In addition, many courts have held that a debt collector violates the FDCPA when it threatens to bring or brings a lawsuit for an old debt that is past the statute of limitations. When a debt collector violates the FDCPA, you have the right to sue them and the law provides that the collector has to pay you up to $1,000, plus any provable actual damages–such as emotional distress. Further, the debt collector has to pay your attorney fees and costs. So if everything goes your way, you could get the debt wiped out and get some money back from the debt collector.

A quick summary of the law on the collection of old debt

(1) In Minnesota, a debt collector can attempt to collect a debt past the statute of limitations through phone calls, letters, or similar methods. This rule may be different in other states.

(2) A debt collector in Minnesota cannot, however, threaten to sue you or sue you for a debt that is past the statute of limitations. This is also true in most other states.

(3) A debt collector cannot put a debt that is more than seven years old on your credit report. This is true everywhere. I would also take the position that a debt collector cannot even threaten to report a debt that is past the statute of limitations.

(4) Until the Supreme Court decides the Midland Funding case, it is unclear whether a debt collector can file a proof of claim in a Chapter 13 bankruptcy and receive payment through the bankruptcy process. But we should definitively know the answer to this question in the next six months or so.



CFPB issues report on consumers’ experiences with debt collectors

Last week, the Consumer Financial Protection Bureau issued a report titled “Consumer Experiences with Debt Collection.” The report was based on survey data collected between December 2014 and March 2015 from consumers who were contacted by debt collectors. The Bureau touts the survey as providing a more comprehensive picture of consumers’ experiences with debt collection than has been available from other debt sources.

Here are some of the findings I thought were noteworthy:

Nearly one-third of all consumers have been contacted by a debt collector. 32 percent all consumers reported being contacted by a debt collector about a debt within the past year. About 75 percent of these consumers were contacted about more than one debt.

Low income and non-white consumers are more likely to experience debt collection efforts. Over half of consumers with annual household income of less than $20,000 reported being contacted about a debt in collection, compared with only 16 percent for those with household incomes of $70,00 or more. Similarly, more than 40 percent of non-white consumers reported having been contacted by a debt collector, compared with 29 percent of white consumers.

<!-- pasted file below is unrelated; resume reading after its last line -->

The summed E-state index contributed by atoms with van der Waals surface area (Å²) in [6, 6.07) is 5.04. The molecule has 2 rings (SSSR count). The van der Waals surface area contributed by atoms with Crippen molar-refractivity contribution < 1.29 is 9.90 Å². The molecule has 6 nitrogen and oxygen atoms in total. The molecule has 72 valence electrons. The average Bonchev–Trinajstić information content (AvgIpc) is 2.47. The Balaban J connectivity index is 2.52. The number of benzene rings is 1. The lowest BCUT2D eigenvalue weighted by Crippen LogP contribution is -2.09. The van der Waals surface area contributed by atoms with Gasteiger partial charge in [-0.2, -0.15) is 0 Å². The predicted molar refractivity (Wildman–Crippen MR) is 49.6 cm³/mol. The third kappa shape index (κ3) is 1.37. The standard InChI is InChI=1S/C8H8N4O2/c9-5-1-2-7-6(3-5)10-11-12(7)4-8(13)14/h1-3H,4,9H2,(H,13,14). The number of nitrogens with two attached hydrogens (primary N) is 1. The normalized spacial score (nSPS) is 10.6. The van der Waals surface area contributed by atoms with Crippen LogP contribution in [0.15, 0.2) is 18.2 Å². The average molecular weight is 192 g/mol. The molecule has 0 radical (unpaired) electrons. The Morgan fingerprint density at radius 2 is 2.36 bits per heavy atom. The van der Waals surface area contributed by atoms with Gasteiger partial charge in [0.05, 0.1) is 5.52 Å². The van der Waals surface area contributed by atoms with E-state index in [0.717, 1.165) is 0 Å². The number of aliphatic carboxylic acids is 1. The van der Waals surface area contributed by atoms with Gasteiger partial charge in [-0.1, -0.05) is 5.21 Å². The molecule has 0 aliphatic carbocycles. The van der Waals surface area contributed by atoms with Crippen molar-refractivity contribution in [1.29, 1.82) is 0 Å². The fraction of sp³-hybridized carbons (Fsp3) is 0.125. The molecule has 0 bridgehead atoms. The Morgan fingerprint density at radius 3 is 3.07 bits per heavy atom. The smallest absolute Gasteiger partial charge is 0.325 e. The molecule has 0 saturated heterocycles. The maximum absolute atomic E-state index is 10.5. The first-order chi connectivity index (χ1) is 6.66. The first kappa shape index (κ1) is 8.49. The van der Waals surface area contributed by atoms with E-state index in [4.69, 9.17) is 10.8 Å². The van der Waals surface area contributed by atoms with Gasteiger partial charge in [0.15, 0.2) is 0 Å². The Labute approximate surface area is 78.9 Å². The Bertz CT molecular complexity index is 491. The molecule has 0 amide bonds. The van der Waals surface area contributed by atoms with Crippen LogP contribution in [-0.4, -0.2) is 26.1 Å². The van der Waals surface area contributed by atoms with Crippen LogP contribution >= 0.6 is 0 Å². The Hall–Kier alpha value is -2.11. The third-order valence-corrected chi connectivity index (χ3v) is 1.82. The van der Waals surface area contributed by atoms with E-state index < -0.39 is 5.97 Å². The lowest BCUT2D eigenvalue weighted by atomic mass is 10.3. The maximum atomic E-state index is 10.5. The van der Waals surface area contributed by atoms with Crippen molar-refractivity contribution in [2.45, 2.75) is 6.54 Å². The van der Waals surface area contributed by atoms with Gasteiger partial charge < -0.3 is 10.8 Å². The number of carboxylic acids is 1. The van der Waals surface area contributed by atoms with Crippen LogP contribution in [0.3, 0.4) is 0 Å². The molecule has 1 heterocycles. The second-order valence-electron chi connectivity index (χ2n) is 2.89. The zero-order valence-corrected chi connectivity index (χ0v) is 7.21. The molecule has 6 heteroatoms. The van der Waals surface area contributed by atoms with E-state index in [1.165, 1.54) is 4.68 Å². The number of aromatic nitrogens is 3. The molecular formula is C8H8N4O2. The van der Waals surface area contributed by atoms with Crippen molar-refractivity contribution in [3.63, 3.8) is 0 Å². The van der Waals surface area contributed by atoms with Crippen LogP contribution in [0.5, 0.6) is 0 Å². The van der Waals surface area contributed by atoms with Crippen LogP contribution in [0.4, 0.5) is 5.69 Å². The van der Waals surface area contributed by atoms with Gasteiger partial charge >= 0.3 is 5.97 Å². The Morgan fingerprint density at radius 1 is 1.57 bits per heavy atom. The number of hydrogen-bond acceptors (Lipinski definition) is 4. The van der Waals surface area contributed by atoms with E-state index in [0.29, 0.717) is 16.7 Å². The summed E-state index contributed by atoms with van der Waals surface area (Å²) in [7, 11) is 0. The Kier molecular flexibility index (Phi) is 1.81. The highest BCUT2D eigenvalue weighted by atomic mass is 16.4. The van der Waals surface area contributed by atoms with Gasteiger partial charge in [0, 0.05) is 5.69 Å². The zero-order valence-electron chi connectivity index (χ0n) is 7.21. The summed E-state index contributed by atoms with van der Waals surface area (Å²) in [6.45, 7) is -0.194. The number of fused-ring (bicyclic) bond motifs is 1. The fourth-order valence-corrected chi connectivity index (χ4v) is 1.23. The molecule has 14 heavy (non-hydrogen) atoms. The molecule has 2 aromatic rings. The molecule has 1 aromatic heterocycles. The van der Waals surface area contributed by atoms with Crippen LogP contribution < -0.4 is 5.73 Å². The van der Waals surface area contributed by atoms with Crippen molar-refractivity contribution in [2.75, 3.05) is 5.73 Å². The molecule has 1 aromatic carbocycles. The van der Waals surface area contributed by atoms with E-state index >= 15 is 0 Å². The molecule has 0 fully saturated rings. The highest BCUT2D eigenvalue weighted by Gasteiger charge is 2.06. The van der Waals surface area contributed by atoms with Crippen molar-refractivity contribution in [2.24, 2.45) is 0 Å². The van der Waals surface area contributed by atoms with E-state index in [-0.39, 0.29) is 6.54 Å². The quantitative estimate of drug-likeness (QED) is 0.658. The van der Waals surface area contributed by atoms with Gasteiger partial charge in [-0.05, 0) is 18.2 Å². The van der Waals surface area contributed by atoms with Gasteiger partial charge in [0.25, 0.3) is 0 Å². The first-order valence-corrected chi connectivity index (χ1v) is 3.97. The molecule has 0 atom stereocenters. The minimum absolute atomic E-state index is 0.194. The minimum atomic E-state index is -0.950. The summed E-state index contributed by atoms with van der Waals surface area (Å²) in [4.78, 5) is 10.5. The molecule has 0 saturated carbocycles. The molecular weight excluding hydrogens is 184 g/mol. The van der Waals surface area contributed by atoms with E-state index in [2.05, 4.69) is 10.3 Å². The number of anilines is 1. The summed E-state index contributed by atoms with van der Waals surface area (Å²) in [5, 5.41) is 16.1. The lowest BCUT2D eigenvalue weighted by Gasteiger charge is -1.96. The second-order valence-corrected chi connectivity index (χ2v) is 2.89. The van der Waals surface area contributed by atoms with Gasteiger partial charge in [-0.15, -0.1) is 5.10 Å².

Credit cards, student loans, and medical bills were the most common types of debt. The survey separates the types of debts into two categories: “loans” such as student loans, auto loans, and credit cards; and “past-due bills” such as medical bills and utility bills. Among consumer contacted about “loans,” 44 percent were contacted about a credit card and 28 percent were contacted about a student loan. On the “past-due bills” side, nearly 60 percent of people were contacted about a medical bill.

One in seven people in collections were sued to collect the debt. 15 percent of consumers with a debt collection experience reported that they were sued by a creditor or debt collector during the preceding year. Only about one-quarter of these people reported attending a court proceeding.

Over one-third of people contacted by collectors were contacted four or more times per week. 37 percent of people who were contacted by a debt collector reported that they were contacted four or more times a week. 17 percent reported that they were contacted eight or more times week.

Debt collectors honored a request to stop contact only 25 percent of the time. 42 percent of consumers who were contacted by a debt collector requested that the collector stop contacting them. However, the collector stopped the contacts in only 25 percent of those cases.

Nearly 30 percent of consumers reported being contacted about a debt they didn’t owe. According to the survey, 28 percent of consumers who had been contacted by a debt collector reported that at least one debt was being collected that the consumer believed wasn’t owed. One-third of consumers who had been contacted said the collector was trying to collect the wrong amount.

I talk to people in debt collection nearly every day and these findings are consistent with my conversations and anecdotal observations. I strongly believe that when dealing with debt collectors, knowledge is power. Take some time to learn about the collection process and your rights. Here’s some suggestions to get you started in learning more:

(1) educate yourself about your rights under the Fair Debt Collection Practices Act, which governs what debt collectors can and can’t do. If you feel like a debt collector has broken the law, consider filing a complaint with the CFPB or talking to an attorney about suing the collector under the FDCPA.

(2) if you just want to pay the debt, learn how to best negotiate a settlement with a collector.

(3) if you’re handed a collection lawsuit, always answer it by the appropriate deadline to avoid a default judgment.

(4) after answering the collection lawsuit, learn the typical next steps and how to approach them.

(5) if a collection judgment gets entered against you, know what your options are to minimize the damage.

(6) if you’re being garnished by a collector, learn more about the process and your rights.